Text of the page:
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Calgary’s Returning Officer makes suggestions for improved local election rules

Calgary’s Returning Officer is recommending public access to third party advertiser registration forms along with 19 other suggestions to improve local elections.

The city made public on Monday the 2021 General Election report from City Clerk and Returning Officer Kate Martin. It outlined the result of the Oct. 18, 2021, election from a logistical perspective and proposed improvements for the future.

The release also included Martin’s recommendations for improvements to the Local Authorities Election Act. That’s the provincial act that governs the administration of local elections.

“The COVID-19 pandemic challenged Elections Calgary to be adaptive to changing circumstances, continuously making contingency plans, and be innovative to ensure a safe and accessible voting experience for all Calgarians,” Martin wrote in the report.

Martin also said the local election was made even more challenging with the addition of provincial and local referendum questions, along with Senate selections.

The report outlines Calgarians’ response to how the last election was carried out. It showed that between 70 and 81 per cent of people had enough information, it was easy to understand and available at the right time and on channels where they find information.

The City scored high in all facets of delivering the election on vote day, with safety, accessibility, vote stations, waits and crowds all scored near 90 per cent plus in satisfaction. Most people (8 in 10) were happy with Covid-19 safety.

The election cost was tallied at $8.472 million, with school boards paying 30 per cent.

Overall voter turnout was 46.48 per cent, which is 393, 909 out of 847,556 enumerated electors.

Changes for the next election

The City identified a handful of areas for improvement in their delivery of the election.

They want to improve service to diverse Calgarians, work with other stakeholders to improve the voting experience, look at the supply delivery model and improve event readiness and election technology.

Martin’s report also said they would conduct a review of the integrity and security in the last election. The report said there were no incidents or issues in these areas, but it wants to ensure best practices.

They will also be advocating for changes to the Local Authorities Election Act.

Among the 20 suggested changes are three related to third-party advertisers.  

First, the report said Elections Calgary received inquiries from both campaign and advertisers on campaign activities and communications between these sides.  The LAEA forbids the use of the third party advertiser to contravene expense limits.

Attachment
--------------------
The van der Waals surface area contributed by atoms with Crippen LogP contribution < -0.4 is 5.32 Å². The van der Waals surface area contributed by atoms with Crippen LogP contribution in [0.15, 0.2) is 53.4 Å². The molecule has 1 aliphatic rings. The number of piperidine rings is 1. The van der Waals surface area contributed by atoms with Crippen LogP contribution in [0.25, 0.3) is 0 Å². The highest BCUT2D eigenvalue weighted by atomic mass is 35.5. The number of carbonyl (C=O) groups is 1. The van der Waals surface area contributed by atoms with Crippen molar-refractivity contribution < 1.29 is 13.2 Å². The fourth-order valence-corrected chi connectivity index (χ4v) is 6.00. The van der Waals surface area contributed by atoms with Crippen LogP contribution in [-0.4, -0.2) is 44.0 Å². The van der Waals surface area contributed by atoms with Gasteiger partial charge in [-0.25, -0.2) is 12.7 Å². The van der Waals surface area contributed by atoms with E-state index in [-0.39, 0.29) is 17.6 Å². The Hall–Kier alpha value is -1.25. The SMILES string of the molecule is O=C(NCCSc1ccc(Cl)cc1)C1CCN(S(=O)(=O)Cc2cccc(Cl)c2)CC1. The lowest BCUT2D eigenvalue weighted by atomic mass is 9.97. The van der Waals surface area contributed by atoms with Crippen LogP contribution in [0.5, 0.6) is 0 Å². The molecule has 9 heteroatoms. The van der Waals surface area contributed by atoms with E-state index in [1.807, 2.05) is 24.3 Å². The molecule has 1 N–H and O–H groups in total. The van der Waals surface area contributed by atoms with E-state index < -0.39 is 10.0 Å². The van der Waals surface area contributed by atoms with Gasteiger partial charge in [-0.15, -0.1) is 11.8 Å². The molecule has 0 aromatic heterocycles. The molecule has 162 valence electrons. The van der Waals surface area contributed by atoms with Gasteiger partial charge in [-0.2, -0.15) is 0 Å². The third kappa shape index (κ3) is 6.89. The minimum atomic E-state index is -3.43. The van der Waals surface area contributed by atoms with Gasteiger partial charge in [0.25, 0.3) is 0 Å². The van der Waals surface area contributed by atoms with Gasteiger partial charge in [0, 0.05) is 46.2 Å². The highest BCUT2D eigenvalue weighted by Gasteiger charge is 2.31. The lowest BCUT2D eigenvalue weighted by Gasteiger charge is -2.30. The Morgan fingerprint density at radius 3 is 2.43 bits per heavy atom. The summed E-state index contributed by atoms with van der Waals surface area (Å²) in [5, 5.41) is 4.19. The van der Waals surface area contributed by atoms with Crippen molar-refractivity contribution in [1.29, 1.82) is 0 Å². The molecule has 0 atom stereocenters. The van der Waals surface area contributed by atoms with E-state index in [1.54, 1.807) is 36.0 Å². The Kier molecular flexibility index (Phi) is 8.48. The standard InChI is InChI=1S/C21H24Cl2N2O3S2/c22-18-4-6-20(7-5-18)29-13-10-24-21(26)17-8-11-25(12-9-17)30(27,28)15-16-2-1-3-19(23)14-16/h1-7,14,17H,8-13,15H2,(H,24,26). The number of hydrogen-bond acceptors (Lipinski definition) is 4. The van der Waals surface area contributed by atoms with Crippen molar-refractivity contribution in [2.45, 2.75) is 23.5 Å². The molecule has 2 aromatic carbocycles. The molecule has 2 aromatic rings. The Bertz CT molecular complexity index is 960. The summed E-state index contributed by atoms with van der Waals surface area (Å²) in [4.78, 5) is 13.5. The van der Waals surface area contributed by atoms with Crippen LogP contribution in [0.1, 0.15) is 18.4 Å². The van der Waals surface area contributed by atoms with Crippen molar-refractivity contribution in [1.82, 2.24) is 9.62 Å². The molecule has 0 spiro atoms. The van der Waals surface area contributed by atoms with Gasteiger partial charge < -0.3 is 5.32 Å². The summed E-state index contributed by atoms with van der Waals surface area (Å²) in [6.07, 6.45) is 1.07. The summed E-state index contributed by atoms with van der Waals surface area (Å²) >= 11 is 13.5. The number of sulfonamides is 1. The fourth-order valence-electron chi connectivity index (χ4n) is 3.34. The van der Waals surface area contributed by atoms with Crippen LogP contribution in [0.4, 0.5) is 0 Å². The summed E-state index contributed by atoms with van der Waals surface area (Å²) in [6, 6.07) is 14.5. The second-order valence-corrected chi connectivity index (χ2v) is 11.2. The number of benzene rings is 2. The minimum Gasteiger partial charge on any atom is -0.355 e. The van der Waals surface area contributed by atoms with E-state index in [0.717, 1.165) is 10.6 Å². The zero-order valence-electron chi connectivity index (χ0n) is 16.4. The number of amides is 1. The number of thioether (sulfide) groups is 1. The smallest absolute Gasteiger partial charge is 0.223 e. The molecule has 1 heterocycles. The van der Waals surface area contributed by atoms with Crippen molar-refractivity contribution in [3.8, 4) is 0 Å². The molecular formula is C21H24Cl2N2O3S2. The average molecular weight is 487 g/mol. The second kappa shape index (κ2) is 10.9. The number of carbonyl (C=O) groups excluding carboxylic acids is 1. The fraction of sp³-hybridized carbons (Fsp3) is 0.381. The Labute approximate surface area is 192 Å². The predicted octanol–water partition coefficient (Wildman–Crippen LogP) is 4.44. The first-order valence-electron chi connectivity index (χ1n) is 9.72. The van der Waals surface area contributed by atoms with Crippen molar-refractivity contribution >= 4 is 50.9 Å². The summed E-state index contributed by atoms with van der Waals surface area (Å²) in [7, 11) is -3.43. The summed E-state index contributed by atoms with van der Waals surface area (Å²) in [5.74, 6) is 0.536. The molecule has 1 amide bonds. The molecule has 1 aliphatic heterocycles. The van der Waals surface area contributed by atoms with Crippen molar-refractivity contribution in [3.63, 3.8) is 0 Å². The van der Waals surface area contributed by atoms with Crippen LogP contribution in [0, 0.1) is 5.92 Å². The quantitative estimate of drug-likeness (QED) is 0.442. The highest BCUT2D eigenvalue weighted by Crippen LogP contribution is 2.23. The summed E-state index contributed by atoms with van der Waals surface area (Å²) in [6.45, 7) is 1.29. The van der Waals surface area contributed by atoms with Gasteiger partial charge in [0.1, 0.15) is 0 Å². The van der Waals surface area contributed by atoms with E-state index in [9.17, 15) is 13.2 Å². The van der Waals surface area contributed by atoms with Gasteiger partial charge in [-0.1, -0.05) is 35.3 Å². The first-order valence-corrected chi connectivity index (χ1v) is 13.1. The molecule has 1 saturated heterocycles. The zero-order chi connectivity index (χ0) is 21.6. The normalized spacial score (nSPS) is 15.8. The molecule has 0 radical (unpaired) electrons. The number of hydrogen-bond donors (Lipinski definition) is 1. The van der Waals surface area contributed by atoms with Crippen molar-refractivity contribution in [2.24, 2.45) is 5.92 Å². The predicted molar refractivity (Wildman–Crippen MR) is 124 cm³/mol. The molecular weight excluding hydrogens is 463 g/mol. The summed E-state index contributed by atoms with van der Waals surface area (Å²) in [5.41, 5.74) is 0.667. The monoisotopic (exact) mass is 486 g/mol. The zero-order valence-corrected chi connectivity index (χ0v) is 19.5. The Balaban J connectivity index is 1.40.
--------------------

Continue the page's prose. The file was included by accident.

Many publicly raised concerns about mayoral candidate Jeff Davison’s ties with the Calgary Tomorrow third party advertiser.

There were also concerns with issue-based third parties in the Calgary election. The Returning Officer recommendations were to more clearly regulate the activities of these groups should an issue be on the ballot.

The report also recommends public access to third party advertiser registration and disclosure documents.

LiveWire Calgary and others had to file a Freedom of Information and Privacy request to review these documents. Even then, names of donors were redacted.  Names of standard candidate donors in a municipal election are made public.

The decision to block access to donor lists is being appealed.

A UCalgary political scientist said it was a violation of transparency these names were being withheld from the public.

Calgary Returning Officer R… by Darren Krause

Short window for council response

There were other suggestions made, including being able to make the nomination deposit by debit or credit card and moving nomination day to six weeks before the election. (It’s currently four weeks).

They also suggested allowing people in line outside the voting station when voting closes to be allowed to vote. Currently, voters must be inside the voting station when polls close.

Calgary city council had the opportunity to provide feedback with regard to specific questions from the province.

The questions were on candidate eligibility, the list of electors and the scrutineer’s ability to object to a voter who has shown up to vote.

It also asked about the ability to have a judicial recount in cases where electronic tabulators are used to vote.

In Ward 4, the prospect of a judicial recount fizzled out after a judge said it wasn’t possible based on current legislation.

A seven-page letter drafted by the city outlines some of the concerns about the Local Authorities Election Act.

Notably, they felt the topics were very narrow in scope and the time to engage was far too short. A letter from Municipal Affairs Minister Ric McIver was sent May 16. That letter prescribed a response by June 14.

“These issues are complex, and Council has much to say, but it takes time to delve into these topics in detail, not to mention the time needed to schedule these conversations so they can take place in a manner that is open and transparent to our citizens, such as at Committee or Council meeting,” read a letter from Mayor Jyoti Gondek.